Château: Be a King or Queen in Your Own Home
Every little girl dreams of being a princess, living in a castle – wearing the pointy pink hat with the long, sheer scarf flowing out from the top, canopy bed in her room, the whole shebang. That wasn’t just me, was it? Boys are the knights in shining armor. They battle with swords and spend their time crossing the moat of crocodiles to safety. There’s no question that this fascination with castles is universal, but how much do we really know about them? More importantly, what in the world does any of this have to do with antiques?
One of Latique’s lovely dealers, Annick McNally of Le Louvre French Antiques, said to me, in her enchanting French accent, “I have a love for châteaux– so if I see anything that is château-ish, I’m going to try to get it in my store.” Although her store, Le Louvre French Antiques is filled with all sorts of unique items, she gravitates toward the pieces that come from the old French fortresses. Like so many of us, Annick’s had a fascination with châteaux since she was a little girl.
Château is a French word meaning castle or fortress. But, a French château is not exactly a castle, as we know it. We think of castles as the homes of nobility. But, French châteaux didn’t start out or end up that way. At first, château was a fortress – a place of protection from enemies. Since Bible times, high walls have been built around cities as a form of protection. Inside the walls, would be the citadel, which would be stationed on the highest piece of land within the walls. Around the castles, a ditch was dug, which would become a moat when it filled with water – another means of defense.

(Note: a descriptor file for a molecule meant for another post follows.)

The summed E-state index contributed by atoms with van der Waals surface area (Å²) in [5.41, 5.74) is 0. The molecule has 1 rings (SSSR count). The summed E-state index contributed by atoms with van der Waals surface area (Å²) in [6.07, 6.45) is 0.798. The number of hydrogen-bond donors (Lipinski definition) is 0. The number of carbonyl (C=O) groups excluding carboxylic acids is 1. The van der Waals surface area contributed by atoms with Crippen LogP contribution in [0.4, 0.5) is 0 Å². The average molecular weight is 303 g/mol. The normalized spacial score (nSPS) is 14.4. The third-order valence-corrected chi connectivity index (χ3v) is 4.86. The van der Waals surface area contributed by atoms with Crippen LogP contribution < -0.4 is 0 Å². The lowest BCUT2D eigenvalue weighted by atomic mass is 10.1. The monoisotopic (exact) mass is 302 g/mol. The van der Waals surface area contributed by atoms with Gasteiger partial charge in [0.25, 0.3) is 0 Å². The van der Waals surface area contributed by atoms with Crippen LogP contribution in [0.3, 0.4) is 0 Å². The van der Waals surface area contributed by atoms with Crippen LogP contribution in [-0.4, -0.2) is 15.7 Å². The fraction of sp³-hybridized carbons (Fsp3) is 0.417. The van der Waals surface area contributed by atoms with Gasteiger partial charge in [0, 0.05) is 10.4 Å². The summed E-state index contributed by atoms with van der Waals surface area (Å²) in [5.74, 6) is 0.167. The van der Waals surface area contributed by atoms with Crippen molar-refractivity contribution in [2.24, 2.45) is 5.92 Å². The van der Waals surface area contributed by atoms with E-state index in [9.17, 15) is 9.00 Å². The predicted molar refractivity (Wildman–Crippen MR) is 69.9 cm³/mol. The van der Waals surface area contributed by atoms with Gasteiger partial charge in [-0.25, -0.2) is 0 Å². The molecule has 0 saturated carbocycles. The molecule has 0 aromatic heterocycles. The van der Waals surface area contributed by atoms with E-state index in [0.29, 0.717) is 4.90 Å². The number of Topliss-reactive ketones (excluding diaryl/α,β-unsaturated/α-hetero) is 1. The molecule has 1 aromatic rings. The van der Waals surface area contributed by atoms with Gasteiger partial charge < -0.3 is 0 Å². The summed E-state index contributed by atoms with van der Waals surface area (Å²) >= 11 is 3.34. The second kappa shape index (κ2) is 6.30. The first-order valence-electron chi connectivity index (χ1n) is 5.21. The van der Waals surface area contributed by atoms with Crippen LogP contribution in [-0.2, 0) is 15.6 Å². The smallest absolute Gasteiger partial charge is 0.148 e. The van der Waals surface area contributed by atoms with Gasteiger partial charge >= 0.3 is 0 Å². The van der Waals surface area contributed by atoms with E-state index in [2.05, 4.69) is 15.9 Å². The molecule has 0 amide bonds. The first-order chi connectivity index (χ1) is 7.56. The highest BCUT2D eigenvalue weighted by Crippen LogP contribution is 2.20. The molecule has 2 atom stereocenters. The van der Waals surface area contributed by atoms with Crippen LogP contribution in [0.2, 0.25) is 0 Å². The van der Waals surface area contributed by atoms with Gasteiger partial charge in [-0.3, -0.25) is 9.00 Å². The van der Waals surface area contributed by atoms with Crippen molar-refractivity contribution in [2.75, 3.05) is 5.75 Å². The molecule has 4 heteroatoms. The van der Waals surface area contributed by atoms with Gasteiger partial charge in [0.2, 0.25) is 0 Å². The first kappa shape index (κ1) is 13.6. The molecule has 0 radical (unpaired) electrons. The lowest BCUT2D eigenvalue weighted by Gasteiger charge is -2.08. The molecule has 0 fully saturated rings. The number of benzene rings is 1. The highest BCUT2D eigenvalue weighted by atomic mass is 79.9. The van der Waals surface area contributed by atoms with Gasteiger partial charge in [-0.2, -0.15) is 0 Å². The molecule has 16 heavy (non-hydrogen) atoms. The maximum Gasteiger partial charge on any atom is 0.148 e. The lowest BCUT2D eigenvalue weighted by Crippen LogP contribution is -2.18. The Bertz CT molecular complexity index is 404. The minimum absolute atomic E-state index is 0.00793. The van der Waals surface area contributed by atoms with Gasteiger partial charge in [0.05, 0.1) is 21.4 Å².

It wasn’t until the 1500’s that the châteaux transitioned into more of what we know as a royal palace – the structure remaining similar, but much less enemy-proofed. Nowadays, the word château can refer to a wine producing estate.
As you can imagine, château furniture that has survived is nothing short of grandiose. Adding any château antique to your collection will unquestionably make you and your guests feel like royalty.
French furniture makers (or “ebenistes”), during this time period, were commissioned to make pieces for Royalty first, then for the Bourgeoisie. Only prime pieces would have veneer over solid wood. This château buffet is available at Le Louvre French Antiques. For more of the history on this piece as well as pricing information, click here.
Make your home into a château by going Latiquing! And, stop by Friday for more from Le Louvre and Annick McNally’s insight into antiquing!